The edges of Cameron’s lips rise undeniably toward the clear blue sky. His legs move methodically. One motionless on the scooter and the other periodically kicking to propel himself forward. He weaves in and out dodging my shadow as I jog beside him.
I struggle to keep pace. My breathing unsteady and labored. My joints aching. And my brain foggy from lack of sleep and replaying the events of the day.
The hospital was uncharacteristically quiet. Even for 5am. My eyes fluttered with fatigue as I willed my mind to focus after two nights of countless interruptions. I felt no joy in this early morning excursion.
The room was lit by a small lamp. A woman in her forties sat with a young child curled on her lap. A boy, Cameron’s age. My eyes adjusted to the absence of light.
The middle aged man lying on the bed looked far older then reality. He took deep irregular breaths. Each pause a question. His wife held his hand gingerly. I inhaled the seen cautiously. I couldn’t help but think of my dad. Were his last moments like this?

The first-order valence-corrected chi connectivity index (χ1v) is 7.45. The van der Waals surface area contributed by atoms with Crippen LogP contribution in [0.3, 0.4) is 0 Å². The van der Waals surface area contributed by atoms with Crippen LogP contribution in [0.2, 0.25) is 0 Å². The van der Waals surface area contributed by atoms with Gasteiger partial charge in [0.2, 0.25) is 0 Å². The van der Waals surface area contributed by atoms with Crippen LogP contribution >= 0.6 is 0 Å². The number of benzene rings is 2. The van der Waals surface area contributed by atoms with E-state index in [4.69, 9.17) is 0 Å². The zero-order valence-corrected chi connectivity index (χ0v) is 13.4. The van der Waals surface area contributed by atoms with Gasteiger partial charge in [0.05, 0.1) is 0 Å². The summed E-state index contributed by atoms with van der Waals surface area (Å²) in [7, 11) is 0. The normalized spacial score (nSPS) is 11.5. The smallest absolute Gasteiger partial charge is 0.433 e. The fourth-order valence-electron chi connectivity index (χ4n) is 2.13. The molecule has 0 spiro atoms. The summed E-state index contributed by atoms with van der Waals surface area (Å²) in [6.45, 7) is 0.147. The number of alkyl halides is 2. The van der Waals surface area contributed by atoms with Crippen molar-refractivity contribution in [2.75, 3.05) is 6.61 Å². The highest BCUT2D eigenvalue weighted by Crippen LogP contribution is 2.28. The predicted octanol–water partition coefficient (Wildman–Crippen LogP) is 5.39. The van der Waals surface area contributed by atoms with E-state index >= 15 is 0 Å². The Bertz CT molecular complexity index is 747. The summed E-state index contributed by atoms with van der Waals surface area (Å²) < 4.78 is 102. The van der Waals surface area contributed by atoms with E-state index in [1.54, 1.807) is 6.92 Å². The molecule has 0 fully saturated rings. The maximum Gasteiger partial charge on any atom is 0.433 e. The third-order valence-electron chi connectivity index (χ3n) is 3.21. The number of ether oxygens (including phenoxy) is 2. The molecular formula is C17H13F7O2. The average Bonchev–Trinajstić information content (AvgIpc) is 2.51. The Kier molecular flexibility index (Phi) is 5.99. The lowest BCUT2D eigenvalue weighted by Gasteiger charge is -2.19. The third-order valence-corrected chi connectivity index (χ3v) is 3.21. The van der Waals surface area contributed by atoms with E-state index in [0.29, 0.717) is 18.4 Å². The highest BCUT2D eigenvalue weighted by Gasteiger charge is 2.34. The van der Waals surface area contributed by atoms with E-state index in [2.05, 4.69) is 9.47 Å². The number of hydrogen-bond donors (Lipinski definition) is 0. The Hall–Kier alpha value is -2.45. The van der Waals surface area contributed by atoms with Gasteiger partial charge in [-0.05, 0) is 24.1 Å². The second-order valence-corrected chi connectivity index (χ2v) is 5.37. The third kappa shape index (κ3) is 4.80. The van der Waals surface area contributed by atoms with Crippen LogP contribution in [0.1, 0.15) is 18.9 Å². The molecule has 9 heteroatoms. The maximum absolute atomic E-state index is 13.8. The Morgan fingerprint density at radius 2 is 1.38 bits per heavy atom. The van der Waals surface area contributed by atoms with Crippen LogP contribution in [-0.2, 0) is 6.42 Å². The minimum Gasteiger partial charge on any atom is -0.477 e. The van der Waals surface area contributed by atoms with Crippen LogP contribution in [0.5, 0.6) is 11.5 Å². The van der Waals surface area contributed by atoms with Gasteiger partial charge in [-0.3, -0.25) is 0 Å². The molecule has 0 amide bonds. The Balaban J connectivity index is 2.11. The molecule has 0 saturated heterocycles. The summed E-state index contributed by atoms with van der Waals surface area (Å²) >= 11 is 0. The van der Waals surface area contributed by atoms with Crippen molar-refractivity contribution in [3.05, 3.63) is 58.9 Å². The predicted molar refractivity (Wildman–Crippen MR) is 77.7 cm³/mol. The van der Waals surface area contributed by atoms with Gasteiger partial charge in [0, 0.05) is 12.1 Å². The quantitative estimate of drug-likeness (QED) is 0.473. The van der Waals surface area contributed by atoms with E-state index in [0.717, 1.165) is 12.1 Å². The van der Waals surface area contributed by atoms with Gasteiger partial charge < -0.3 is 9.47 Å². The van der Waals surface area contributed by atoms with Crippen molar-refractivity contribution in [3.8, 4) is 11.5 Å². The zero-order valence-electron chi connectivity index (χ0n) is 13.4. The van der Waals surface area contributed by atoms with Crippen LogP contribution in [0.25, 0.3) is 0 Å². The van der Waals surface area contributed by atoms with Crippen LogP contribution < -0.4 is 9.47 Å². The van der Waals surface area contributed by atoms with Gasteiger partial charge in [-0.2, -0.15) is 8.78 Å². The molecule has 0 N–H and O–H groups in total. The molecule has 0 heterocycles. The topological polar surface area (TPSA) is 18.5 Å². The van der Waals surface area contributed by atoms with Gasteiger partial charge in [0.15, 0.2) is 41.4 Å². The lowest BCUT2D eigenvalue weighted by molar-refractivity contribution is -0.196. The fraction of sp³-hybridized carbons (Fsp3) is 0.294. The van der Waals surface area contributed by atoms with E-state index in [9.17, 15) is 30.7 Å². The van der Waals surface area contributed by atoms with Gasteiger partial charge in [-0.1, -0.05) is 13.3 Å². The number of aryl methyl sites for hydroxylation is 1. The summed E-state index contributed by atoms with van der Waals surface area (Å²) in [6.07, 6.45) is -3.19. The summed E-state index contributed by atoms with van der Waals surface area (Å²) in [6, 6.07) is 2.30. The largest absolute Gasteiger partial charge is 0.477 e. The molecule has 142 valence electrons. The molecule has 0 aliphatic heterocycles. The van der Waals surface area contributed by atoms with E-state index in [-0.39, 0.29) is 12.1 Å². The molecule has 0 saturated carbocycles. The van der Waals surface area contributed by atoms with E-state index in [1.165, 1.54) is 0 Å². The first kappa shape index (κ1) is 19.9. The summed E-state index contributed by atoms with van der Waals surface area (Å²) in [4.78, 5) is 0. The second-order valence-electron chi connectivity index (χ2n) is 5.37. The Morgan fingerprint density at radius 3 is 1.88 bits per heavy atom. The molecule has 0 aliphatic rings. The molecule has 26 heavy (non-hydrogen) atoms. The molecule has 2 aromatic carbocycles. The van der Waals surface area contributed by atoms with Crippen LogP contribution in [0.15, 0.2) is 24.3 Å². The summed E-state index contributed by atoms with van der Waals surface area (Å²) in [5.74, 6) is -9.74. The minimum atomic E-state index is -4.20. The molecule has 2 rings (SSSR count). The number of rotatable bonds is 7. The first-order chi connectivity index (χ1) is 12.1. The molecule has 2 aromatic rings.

The woman dabbed her eyes with a tissue. She tried to move slowly to avoid waking up the child perched on her waist. I placed my hand on her shoulder. It won’t be long now. She replied softly. I know.
I sat for a few moments and waited. The breaths became less and less frequent. Then suddenly they stopped. The woman shuddered. Mutely shaking she sobbed. Visceral, uncontrollable movements made more powerful by there silence.
From the distance I could here a kitschy lullaby on the PA system. Somewhere in the obstetrics ward a baby had just been born. I remembered a poem by John Donne:
Each man’s death diminishes me,
For I am involved in mankind.
Therefore, send not to know
For whom the bell tolls,
It tolls for thee.
Cameron has fallen behind. He stops to tie his shoes. My thoughts sprint forward without the distraction of companionship.
Father and son. Doctor and grieving family member. Above the fray and yet bruised and broken below the surface.
I am all of these.
Cameron clanks ahead and the sun catches the tail of his scooter and blinds me momentarily. I stop and bend forward my arms resting on my knees. My calfs exploding. My heart flubbing. And my brain longing for the sweet reconciliation and abandon of sleep.
He pauses a few feet ahead and cranes his neck backward. Dad, you can’t stop now!
His words are like daggers filleting open my torso and exposing a deep, primal need to be told what to do.
My legs respond despite the minds abrasive litany of curses.
Despite all that has happened today.
I will continue running.
Jordan Grumet is an internal medicine physician who blogs at In My Humble Opinion.
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